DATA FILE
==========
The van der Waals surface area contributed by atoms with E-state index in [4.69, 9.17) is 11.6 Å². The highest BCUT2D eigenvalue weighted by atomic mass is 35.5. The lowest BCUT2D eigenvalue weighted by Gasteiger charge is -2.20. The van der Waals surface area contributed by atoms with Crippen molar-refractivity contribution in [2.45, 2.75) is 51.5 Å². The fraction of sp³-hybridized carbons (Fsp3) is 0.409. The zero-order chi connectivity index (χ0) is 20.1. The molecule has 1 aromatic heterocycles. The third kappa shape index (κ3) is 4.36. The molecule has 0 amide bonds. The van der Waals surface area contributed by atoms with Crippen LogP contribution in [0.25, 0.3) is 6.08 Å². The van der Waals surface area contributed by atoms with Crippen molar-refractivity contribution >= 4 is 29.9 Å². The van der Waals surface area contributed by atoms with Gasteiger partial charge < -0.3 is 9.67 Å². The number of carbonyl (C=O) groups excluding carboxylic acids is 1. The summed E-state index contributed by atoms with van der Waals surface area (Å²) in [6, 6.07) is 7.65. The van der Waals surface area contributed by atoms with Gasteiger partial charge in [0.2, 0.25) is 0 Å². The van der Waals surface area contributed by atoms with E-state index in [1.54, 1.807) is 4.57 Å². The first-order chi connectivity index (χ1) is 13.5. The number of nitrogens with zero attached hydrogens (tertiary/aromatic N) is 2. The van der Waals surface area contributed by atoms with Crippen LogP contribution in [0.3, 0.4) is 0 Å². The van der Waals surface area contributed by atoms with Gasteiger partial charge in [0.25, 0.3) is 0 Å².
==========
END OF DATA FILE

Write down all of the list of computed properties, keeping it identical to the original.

The van der Waals surface area contributed by atoms with E-state index in [4.69, 9.17) is 11.6 Å². The highest BCUT2D eigenvalue weighted by atomic mass is 35.5. The lowest BCUT2D eigenvalue weighted by Gasteiger charge is -2.20. The van der Waals surface area contributed by atoms with Crippen molar-refractivity contribution in [2.45, 2.75) is 51.5 Å². The fraction of sp³-hybridized carbons (Fsp3) is 0.409. The zero-order chi connectivity index (χ0) is 20.1. The molecule has 1 aromatic heterocycles. The third kappa shape index (κ3) is 4.36. The molecule has 0 amide bonds. The van der Waals surface area contributed by atoms with Crippen LogP contribution in [0.25, 0.3) is 6.08 Å². The van der Waals surface area contributed by atoms with Crippen molar-refractivity contribution >= 4 is 29.9 Å². The van der Waals surface area contributed by atoms with Gasteiger partial charge < -0.3 is 9.67 Å². The number of carbonyl (C=O) groups excluding carboxylic acids is 1. The summed E-state index contributed by atoms with van der Waals surface area (Å²) in [6, 6.07) is 7.65. The van der Waals surface area contributed by atoms with Gasteiger partial charge in [0.2, 0.25) is 0 Å². The van der Waals surface area contributed by atoms with E-state index in [1.54, 1.807) is 4.57 Å². The first-order chi connectivity index (χ1) is 13.5. The number of nitrogens with zero attached hydrogens (tertiary/aromatic N) is 2. The van der Waals surface area contributed by atoms with Crippen LogP contribution in [0.3, 0.4) is 0 Å². The van der Waals surface area contributed by atoms with Gasteiger partial charge in [0.25, 0.3) is 0 Å².